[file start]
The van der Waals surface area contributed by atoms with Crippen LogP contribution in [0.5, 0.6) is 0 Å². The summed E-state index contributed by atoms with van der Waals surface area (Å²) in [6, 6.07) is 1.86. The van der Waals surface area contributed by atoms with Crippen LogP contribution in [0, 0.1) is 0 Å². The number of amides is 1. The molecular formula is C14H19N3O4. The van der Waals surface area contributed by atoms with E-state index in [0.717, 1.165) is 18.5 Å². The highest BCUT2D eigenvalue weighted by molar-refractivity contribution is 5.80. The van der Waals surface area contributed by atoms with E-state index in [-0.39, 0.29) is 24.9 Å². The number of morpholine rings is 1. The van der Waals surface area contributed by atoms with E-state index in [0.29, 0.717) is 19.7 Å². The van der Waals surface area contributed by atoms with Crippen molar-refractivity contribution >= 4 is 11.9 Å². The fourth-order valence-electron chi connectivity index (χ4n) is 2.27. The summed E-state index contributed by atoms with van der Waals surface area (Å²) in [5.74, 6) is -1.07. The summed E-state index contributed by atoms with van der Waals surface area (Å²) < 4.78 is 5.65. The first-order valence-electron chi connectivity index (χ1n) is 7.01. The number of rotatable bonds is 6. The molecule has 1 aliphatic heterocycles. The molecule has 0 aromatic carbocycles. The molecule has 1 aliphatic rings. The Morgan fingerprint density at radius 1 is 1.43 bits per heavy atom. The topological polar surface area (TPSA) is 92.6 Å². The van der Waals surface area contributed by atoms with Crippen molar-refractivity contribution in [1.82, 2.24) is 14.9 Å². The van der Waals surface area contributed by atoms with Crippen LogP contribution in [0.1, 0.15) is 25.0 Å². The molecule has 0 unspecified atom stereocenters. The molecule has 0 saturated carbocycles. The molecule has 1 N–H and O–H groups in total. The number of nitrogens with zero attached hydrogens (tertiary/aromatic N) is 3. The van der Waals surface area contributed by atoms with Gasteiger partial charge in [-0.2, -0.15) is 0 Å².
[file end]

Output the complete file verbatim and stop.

The van der Waals surface area contributed by atoms with Crippen LogP contribution in [0.5, 0.6) is 0 Å². The summed E-state index contributed by atoms with van der Waals surface area (Å²) in [6, 6.07) is 1.86. The van der Waals surface area contributed by atoms with Crippen LogP contribution in [0, 0.1) is 0 Å². The number of amides is 1. The molecular formula is C14H19N3O4. The van der Waals surface area contributed by atoms with E-state index in [0.717, 1.165) is 18.5 Å². The highest BCUT2D eigenvalue weighted by molar-refractivity contribution is 5.80. The van der Waals surface area contributed by atoms with E-state index in [-0.39, 0.29) is 24.9 Å². The number of morpholine rings is 1. The van der Waals surface area contributed by atoms with E-state index in [0.29, 0.717) is 19.7 Å². The van der Waals surface area contributed by atoms with Crippen molar-refractivity contribution >= 4 is 11.9 Å². The fourth-order valence-electron chi connectivity index (χ4n) is 2.27. The summed E-state index contributed by atoms with van der Waals surface area (Å²) in [5.74, 6) is -1.07. The summed E-state index contributed by atoms with van der Waals surface area (Å²) < 4.78 is 5.65. The first-order valence-electron chi connectivity index (χ1n) is 7.01. The number of rotatable bonds is 6. The molecule has 1 aliphatic heterocycles. The molecule has 0 aromatic carbocycles. The molecule has 1 aliphatic rings. The Morgan fingerprint density at radius 1 is 1.43 bits per heavy atom. The topological polar surface area (TPSA) is 92.6 Å². The van der Waals surface area contributed by atoms with Crippen molar-refractivity contribution in [1.82, 2.24) is 14.9 Å². The van der Waals surface area contributed by atoms with Crippen LogP contribution in [0.1, 0.15) is 25.0 Å². The molecule has 0 unspecified atom stereocenters. The molecule has 0 saturated carbocycles. The molecule has 1 N–H and O–H groups in total. The number of nitrogens with zero attached hydrogens (tertiary/aromatic N) is 3. The van der Waals surface area contributed by atoms with Gasteiger partial charge in [-0.2, -0.15) is 0 Å².